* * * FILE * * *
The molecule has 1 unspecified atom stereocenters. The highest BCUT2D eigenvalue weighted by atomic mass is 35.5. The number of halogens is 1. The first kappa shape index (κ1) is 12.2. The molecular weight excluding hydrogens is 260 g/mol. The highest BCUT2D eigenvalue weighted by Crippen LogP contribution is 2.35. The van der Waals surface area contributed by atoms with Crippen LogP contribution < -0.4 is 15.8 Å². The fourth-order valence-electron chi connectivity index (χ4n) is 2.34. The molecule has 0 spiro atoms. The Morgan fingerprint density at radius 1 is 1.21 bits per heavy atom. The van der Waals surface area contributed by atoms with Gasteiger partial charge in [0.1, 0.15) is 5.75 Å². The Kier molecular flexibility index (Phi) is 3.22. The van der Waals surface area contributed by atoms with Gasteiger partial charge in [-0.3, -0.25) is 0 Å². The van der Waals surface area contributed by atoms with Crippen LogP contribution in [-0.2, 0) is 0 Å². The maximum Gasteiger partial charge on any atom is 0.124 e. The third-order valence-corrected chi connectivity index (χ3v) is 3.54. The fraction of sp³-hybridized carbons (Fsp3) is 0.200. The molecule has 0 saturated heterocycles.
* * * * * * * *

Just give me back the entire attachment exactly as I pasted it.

The molecule has 1 unspecified atom stereocenters. The highest BCUT2D eigenvalue weighted by atomic mass is 35.5. The number of halogens is 1. The first kappa shape index (κ1) is 12.2. The molecular weight excluding hydrogens is 260 g/mol. The highest BCUT2D eigenvalue weighted by Crippen LogP contribution is 2.35. The van der Waals surface area contributed by atoms with Crippen LogP contribution < -0.4 is 15.8 Å². The fourth-order valence-electron chi connectivity index (χ4n) is 2.34. The molecule has 0 spiro atoms. The Morgan fingerprint density at radius 1 is 1.21 bits per heavy atom. The van der Waals surface area contributed by atoms with Gasteiger partial charge in [0.1, 0.15) is 5.75 Å². The Kier molecular flexibility index (Phi) is 3.22. The van der Waals surface area contributed by atoms with Gasteiger partial charge in [-0.3, -0.25) is 0 Å². The van der Waals surface area contributed by atoms with Crippen LogP contribution in [-0.2, 0) is 0 Å². The maximum Gasteiger partial charge on any atom is 0.124 e. The third-order valence-corrected chi connectivity index (χ3v) is 3.54. The fraction of sp³-hybridized carbons (Fsp3) is 0.200. The molecule has 0 saturated heterocycles.